They have a niche, specializing in fruit wines. Ashley Lynn Winery is a family business that Leroy Hurlbut runs along with his two sons. It's at events like the Farm Show at the State Fairgrounds, where their small business gets exposure and customers can get a taste of what they offer.
"We make about 8,000 gallons of wine a year and we sell most of it ourselves at shows, at farmer's markets and shows like this," Leroy Hurlbut said.
While many liquor stores have already come out against the Governor's proposal to sell wine at the grocery store, Hurlbut also thinks the plan is sour grapes.
"I think it would hurt us," he said. "I think we're too small to deliver to grocery stores and the few liquor stores that we sell to are mom and pop stores and I think it would hurt them really bad. In fact, I think some of them would go out of business".
The proposal to sell wine in grocery stores is included in the State budget as a way to generate revenue for New York which is facing a multi-billion dollar budget gap. Governor Paterson estimates it could bring in $92 million through additional sales tax money. Those against it say it would cut jobs. Still the latest poll shows a majority of New Yorkers support selling wine in supermarkets.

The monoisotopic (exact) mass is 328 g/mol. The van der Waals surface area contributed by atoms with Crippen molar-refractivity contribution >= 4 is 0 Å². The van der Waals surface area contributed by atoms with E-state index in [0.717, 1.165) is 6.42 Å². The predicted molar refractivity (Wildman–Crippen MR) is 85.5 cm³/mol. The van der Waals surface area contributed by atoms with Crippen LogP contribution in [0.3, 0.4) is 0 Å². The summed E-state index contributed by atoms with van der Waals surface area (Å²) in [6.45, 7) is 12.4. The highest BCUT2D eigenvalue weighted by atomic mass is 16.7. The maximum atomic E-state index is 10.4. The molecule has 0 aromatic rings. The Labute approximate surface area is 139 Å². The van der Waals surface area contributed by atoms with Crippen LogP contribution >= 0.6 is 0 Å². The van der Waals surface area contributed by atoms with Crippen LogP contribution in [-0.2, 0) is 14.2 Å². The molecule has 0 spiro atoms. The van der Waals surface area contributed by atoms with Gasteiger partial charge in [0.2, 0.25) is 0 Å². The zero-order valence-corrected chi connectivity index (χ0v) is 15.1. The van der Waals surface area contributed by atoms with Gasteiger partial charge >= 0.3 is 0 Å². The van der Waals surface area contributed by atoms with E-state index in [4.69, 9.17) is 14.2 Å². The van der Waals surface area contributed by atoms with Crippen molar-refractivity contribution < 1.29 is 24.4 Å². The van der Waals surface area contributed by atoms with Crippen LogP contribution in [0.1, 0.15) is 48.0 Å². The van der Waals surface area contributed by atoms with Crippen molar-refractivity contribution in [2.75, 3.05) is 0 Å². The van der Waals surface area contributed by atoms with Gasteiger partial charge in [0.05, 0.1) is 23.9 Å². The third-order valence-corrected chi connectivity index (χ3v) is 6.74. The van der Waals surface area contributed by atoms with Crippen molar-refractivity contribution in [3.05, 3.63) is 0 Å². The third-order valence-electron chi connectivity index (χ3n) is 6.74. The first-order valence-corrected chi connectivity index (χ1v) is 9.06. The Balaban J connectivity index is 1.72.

Phil Hurlbutt, who supports the idea, says "I think anytime you can improve and help local business, I'm all for it and I think if you put it in grocery stores it would increase sales and help some of the local grape growers and some of the local farmers and businesses around the area."
"I don't think they should do it, you're going to put the liquor stores out of business. There's no reason to do it, says Greg Seymour, who opposes the plan.
And so the wine war continues, one sip at a time.